Molly Murphy

My, my, but we’re a serious bunch.

This post is inspired by a YouTube video that my Twitter buddy Geoff Livingston posted recently. The video is called “20 Silly Twitter Remarks” and if you want a good chuckle, take 3 minutes and watch it. As I was watching, two thoughts occurred to me. First, for someone who isn’t on Twitter, these comments would probably seem even more absurd. Second, for the people who said those things (no attribution was given, but a few were recognizable to me), one of two things will happen. Either they’ll laugh right along with everyone else, or they’ll freak out, and get all hot under the collar about the fact that someone’s poking fun at them. I hope it’s the former, I really do. But past history of posts such as this dictates that someone is bound to get their knickers in a twist. I hope I’m wrong. Kudos to Geoff for being so darn funny and entertaining on camera. I hope he does many more like this.

Business on the Sides, Party at the Back. Ahhh, the mullet – signature hairstyle of the average dude in the 70s and 80s. You had one. C’mon. Admit it. (I may have even had one for a while, but let’s not go there!) My theory as to why the mullet became popular was because it was deemed “acceptable” in the workplace. Companies didn’t want any long-haired hippies wandering around, so men started to chop the front of their hair short, to look more professional, but they left the back long to show that they still had a less serious, wild streak.

The ability to genuinely laugh at oneself is charming, endearing, and sexy. But I think that often, especially in the online world, we’re trying SO HARD to exude a certain type of “personal brand”, that we forget that it’s okay to be silly once in a while. It’s okay to poke fun at ourselves, and even sometimes at those we respect (as long as it’s not hurtful). Remember when you were a kid, and that girl or boy on the playground would tease you incessantly? You’d go home and cry to your Mom about it, and she’d say “Oh, that means he/she likes you!”. Most of the time, that’s true. If someone teases you, it’s often a show of respect and admiration. Take it as a compliment. Of course, then tease them right back, to show that you love them too!

So, sometimes, be a little less business, and a little more party. You’ll probably make some new friends, and for sure, you’ll have a lot more fun.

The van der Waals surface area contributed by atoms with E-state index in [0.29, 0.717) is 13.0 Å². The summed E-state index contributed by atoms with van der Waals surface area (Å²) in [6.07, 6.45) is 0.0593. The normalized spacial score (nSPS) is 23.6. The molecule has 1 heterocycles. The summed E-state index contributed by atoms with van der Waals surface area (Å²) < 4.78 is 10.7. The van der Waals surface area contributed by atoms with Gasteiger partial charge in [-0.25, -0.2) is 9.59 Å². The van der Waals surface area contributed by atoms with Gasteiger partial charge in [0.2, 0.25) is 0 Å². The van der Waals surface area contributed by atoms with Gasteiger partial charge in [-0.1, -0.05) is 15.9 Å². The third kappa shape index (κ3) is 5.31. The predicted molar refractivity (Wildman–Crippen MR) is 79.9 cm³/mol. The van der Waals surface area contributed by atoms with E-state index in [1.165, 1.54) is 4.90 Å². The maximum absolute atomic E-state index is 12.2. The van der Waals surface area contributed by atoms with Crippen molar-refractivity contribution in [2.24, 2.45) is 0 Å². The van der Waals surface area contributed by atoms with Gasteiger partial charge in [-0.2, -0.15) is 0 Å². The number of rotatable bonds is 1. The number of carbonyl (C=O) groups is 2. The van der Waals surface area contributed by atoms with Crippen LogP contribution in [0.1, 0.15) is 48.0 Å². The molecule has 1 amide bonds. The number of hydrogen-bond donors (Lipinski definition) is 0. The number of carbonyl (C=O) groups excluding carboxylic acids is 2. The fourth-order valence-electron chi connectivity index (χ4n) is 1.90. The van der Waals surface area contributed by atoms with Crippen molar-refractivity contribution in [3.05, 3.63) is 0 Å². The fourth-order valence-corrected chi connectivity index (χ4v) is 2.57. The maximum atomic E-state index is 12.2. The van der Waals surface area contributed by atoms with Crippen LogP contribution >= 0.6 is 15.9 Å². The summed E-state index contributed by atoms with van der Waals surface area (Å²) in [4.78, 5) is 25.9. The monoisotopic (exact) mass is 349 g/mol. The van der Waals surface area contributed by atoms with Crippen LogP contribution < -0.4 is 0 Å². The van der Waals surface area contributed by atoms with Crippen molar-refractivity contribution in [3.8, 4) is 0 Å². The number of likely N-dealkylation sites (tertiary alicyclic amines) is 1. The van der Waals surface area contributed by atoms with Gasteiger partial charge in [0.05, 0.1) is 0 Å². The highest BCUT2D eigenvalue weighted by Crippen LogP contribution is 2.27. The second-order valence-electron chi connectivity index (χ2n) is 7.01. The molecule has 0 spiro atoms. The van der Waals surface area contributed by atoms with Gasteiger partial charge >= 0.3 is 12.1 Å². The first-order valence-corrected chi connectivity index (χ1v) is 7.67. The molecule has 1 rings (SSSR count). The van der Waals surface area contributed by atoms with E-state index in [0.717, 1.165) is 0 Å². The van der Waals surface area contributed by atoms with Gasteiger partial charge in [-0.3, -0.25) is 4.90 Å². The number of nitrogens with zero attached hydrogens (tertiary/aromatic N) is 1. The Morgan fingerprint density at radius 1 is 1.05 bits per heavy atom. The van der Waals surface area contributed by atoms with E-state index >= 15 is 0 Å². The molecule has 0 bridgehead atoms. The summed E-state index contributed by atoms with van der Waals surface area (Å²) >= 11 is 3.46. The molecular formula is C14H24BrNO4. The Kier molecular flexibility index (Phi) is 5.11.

Nobody Cares What You’re Having For Lunch. Or do they? I had conversation with a colleague the other day about Twitter. He is still working on figuring Twitter out, understanding how it fits into his day-to-day life, and how it can benefit his business. He told me that he had some reservations about being too “personal” in the social space, but at the same time he wanted to ensure he wasn’t just being that guy pushing his links out and not interacting. He was a bit stumped as to what he was supposed to be talking about. I said “Tell ’em what you had for lunch!” Naturally, he looked at me like I had three heads.

Lots of “social media experts” will tell you that you shouldn’t talk about what you had for lunch on Twitter, because nobody cares. You shouldn’t post pictures of your cats – you’ll look like that crazy cat lady. And you shouldn’t goof off – people will think you’re not working hard enough.

I guess I’m doing it wrong.

I tell people what I have for lunch. Not every day, but often. What’s that gotten me? Ideas for recipes, which is great because I love to cook. Connections and friendships with talented foodies from all over, like my friends Don and Jenn from FoodiePrints, which is great because I love to talk about food. And, I’m doing Weight Watchers, so it’s tapped me into a very supportive Twitter community and we’re helping each other meet our weight loss goals. All this, from telling people what I had for lunch.

I post pictures of my cats. Not every day, but often. What’s that gotten me? Well, I don’t have human children, so my pets are my kids. They are one of the most important parts of my life, just like your kids are. When they do something cute or funny, I want to share that with my friends, just like you want to share memories of your human kids. Lots of people seem to enjoy my pictures, and we have many fun conversations about it. My pet pictures have connected me to people who are now my clients. So I suppose I should thank my cats for being so darn cute, eh?

I goof off. One day, a couple of months back, I was taking a break from work (yes, I do that occasionally), and I was poking around on Twitter. I realized that I had 4997 followers. Now, before you start talking to me about how follower numbers aren’t important, blah dee blah – this is about FUN. I thought it would be fun to offer a special surprise for my 5000th follower, so I suggested that maybe I’d write a song. The campaign started, and while I waited for my 5000th follower to show up, I wrote this. When @MCouto finally did come along, I posted the song. People got a good laugh. Then I went on with my day. What did this get me? Well, a new buddy in @MCouto, A.K.A “Follower 5000”. And I’ve met others because I follow him. The pay off? Purely social. But purely fun.

Social media is not all business, all the time. It’s okay to use the forum to just have some fun. Share some snippets of your life, even if it’s the view out the window of the coffee shop, or off the end of the dock at your cottage. Goof off sometimes, tease the people you love a bit, or just send a hug to a friend having a bad day. You want to enhance your personal brand? Don’t try to “be” a persona. Just be you – the same you that you’d be if I was meeting you in person.

How are you going to have a little more fun online?